Richest Thai wants to legalise casinos

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Dhanin-Chearavanont, chairman of CP Group and the wealthiest man in Thailand

Dhanin Chearavanont, chairman of Thailand’s largest agro-conglomerate CP Group, said it is time for the Kingdom to legalise gambling.

Speaking at Thailand’s Securities and Exchange Commission’s 20th anniversary symposium on July 27, Chearavanont said that legalising casinos would attract more tourists to the country and would help curb the establishment of illegal gambling halls throughout the country, “which is a fact and we have to face the truth with it.”

He added that legal casinos could also drive tax income as opposed to illegal ones that do not pay taxes at all.

Chearavanont is said to have a net worth of $7.4 billion, according to Forbes Magazine, which makes him the richest Thai businessman. He was also honoured Asia’s 2011 Businessman of the Year by Forbes.

As a general rule, gambling is illegal in Thailand. However, a state lottery is run twice a month, and there are transboundary lotteries, football matches, illegal bookmaking at horse races, boxing matches, cockfights and fish fights.

The gambling sector in Thailand is estimated to turn over around $30 million a year, one third of which is going to underground lotteries and other gambling establishments. Police are conducting regular crackdowns on illegal gambling halls, but with no noteable results on the sector, and gambling remains a major source of income for the black economy.

Neighbouring countries Laos and Cambodia have reacted to Thailand’s ban on gambling by setting up casinos just across the border, namly at the Aranyaprathet/Poipet border to Cambodia where seven casinos mainly cater to Thai gamblers. Another two casinos are located at the Had Lek/Koh Kong border on Cambodian soil, and others just across the Mekong in Laos.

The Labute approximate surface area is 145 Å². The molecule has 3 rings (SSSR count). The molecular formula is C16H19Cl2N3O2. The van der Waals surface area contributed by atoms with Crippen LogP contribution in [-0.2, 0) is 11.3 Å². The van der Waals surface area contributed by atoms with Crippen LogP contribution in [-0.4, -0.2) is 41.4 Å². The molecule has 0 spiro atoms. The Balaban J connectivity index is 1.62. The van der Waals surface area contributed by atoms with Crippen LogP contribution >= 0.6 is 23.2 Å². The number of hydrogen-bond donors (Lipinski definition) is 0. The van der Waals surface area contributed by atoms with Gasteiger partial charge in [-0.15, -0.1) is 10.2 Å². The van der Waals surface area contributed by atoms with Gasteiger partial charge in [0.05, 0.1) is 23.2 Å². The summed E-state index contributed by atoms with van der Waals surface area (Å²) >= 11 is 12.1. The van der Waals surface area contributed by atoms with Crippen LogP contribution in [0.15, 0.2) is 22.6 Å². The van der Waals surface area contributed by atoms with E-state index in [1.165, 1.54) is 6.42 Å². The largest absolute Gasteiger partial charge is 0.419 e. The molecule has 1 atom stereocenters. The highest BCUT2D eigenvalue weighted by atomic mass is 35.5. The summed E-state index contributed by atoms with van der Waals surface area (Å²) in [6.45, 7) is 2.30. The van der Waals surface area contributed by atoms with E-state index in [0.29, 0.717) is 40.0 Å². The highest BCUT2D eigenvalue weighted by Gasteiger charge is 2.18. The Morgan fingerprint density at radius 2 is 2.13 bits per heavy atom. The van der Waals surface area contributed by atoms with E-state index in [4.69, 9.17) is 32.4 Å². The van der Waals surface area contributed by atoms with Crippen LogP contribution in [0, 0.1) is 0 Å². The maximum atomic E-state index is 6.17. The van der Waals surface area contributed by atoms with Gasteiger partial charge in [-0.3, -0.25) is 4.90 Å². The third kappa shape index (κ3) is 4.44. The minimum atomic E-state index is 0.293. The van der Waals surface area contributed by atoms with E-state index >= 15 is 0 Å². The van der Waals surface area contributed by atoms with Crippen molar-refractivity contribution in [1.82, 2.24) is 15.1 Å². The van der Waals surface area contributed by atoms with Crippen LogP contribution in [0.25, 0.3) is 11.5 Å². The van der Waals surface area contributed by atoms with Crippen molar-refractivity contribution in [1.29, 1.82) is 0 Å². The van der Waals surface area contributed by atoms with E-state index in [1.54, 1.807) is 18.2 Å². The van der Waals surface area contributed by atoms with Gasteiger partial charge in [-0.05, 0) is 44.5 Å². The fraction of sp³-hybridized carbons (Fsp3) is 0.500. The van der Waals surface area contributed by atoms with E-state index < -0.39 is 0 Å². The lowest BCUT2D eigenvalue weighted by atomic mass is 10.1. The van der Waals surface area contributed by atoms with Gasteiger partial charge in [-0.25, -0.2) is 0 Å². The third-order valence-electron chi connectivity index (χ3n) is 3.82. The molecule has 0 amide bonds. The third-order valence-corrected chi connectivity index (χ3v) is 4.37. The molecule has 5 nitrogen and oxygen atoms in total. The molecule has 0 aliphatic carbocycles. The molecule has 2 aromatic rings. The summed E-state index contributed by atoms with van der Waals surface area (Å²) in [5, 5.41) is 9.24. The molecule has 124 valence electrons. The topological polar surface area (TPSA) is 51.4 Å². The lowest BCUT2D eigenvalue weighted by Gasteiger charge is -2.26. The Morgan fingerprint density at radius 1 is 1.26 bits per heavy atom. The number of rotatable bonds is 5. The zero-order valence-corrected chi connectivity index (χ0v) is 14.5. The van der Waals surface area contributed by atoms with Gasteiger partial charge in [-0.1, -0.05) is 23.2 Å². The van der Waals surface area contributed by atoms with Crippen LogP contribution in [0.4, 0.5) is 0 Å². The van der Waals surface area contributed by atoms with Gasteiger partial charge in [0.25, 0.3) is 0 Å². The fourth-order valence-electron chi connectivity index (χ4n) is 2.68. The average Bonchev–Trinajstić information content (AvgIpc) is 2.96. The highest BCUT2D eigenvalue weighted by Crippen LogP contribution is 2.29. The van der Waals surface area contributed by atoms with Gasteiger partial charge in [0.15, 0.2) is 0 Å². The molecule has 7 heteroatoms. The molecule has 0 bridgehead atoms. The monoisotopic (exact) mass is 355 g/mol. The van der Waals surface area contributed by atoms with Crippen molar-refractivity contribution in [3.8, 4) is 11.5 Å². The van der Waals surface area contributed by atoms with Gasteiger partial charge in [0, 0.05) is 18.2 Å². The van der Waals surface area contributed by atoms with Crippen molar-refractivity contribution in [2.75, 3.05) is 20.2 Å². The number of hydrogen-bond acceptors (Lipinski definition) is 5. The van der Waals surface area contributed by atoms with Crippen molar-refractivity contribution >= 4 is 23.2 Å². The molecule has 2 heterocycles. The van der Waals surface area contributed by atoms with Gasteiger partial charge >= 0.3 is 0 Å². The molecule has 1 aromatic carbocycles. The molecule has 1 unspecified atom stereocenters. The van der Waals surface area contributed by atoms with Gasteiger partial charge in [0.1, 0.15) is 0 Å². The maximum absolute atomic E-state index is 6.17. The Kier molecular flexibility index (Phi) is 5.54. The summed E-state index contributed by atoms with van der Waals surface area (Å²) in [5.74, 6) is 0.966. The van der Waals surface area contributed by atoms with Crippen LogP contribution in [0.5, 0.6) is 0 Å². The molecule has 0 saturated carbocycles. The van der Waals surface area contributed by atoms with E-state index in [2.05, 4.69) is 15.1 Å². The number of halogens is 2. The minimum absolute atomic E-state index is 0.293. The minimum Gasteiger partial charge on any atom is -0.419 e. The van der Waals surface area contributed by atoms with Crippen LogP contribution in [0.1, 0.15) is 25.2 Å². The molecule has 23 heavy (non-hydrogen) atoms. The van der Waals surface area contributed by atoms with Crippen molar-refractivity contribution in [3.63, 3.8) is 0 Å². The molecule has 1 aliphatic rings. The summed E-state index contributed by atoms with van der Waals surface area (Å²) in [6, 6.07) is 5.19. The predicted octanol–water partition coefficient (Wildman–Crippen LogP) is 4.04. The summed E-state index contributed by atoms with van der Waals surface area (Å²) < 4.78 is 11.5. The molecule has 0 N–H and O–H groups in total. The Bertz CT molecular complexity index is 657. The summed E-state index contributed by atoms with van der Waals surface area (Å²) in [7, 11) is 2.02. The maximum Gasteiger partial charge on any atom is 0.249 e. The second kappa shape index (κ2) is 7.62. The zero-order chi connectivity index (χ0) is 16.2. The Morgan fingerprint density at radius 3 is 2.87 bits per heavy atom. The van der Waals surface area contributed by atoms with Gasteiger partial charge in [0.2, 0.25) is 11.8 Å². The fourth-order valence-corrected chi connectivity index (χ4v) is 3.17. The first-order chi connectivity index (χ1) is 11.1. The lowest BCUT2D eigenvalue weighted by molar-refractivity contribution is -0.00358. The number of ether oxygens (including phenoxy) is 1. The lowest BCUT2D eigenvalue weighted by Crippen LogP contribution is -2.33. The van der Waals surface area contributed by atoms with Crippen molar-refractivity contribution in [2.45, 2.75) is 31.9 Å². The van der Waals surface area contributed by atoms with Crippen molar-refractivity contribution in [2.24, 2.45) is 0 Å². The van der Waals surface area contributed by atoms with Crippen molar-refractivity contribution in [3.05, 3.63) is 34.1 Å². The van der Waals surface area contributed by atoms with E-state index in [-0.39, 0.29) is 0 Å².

There are also a number on online casinos and cruise ships where gamblers from Thailand can play.

Thailand and Brunei are the only countries in ASEAN which do not allow casinos. Even the Muslim nations of Malaysia and Indonesia allow casinos in special resorts, at Genting Highlands and Batam Island, respectively.

 

 

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Reading Time: 2 minutes

Dhanin-Chearavanont, chairman of CP Group and the wealthiest man in Thailand

Dhanin Chearavanont, chairman of Thailand’s largest agro-conglomerate CP Group, said it is time for the Kingdom to legalise gambling.

Reading Time: 2 minutes

Dhanin-Chearavanont, chairman of CP Group and the wealthiest man in Thailand

Dhanin Chearavanont, chairman of Thailand’s largest agro-conglomerate CP Group, said it is time for the Kingdom to legalise gambling.

Speaking at Thailand’s Securities and Exchange Commission’s 20th anniversary symposium on July 27, Chearavanont said that legalising casinos would attract more tourists to the country and would help curb the establishment of illegal gambling halls throughout the country, “which is a fact and we have to face the truth with it.”

He added that legal casinos could also drive tax income as opposed to illegal ones that do not pay taxes at all.

Chearavanont is said to have a net worth of $7.4 billion, according to Forbes Magazine, which makes him the richest Thai businessman. He was also honoured Asia’s 2011 Businessman of the Year by Forbes.

As a general rule, gambling is illegal in Thailand. However, a state lottery is run twice a month, and there are transboundary lotteries, football matches, illegal bookmaking at horse races, boxing matches, cockfights and fish fights.

The gambling sector in Thailand is estimated to turn over around $30 million a year, one third of which is going to underground lotteries and other gambling establishments. Police are conducting regular crackdowns on illegal gambling halls, but with no noteable results on the sector, and gambling remains a major source of income for the black economy.

Neighbouring countries Laos and Cambodia have reacted to Thailand’s ban on gambling by setting up casinos just across the border, namly at the Aranyaprathet/Poipet border to Cambodia where seven casinos mainly cater to Thai gamblers. Another two casinos are located at the Had Lek/Koh Kong border on Cambodian soil, and others just across the Mekong in Laos.

There are also a number on online casinos and cruise ships where gamblers from Thailand can play.

Thailand and Brunei are the only countries in ASEAN which do not allow casinos. Even the Muslim nations of Malaysia and Indonesia allow casinos in special resorts, at Genting Highlands and Batam Island, respectively.

 

 

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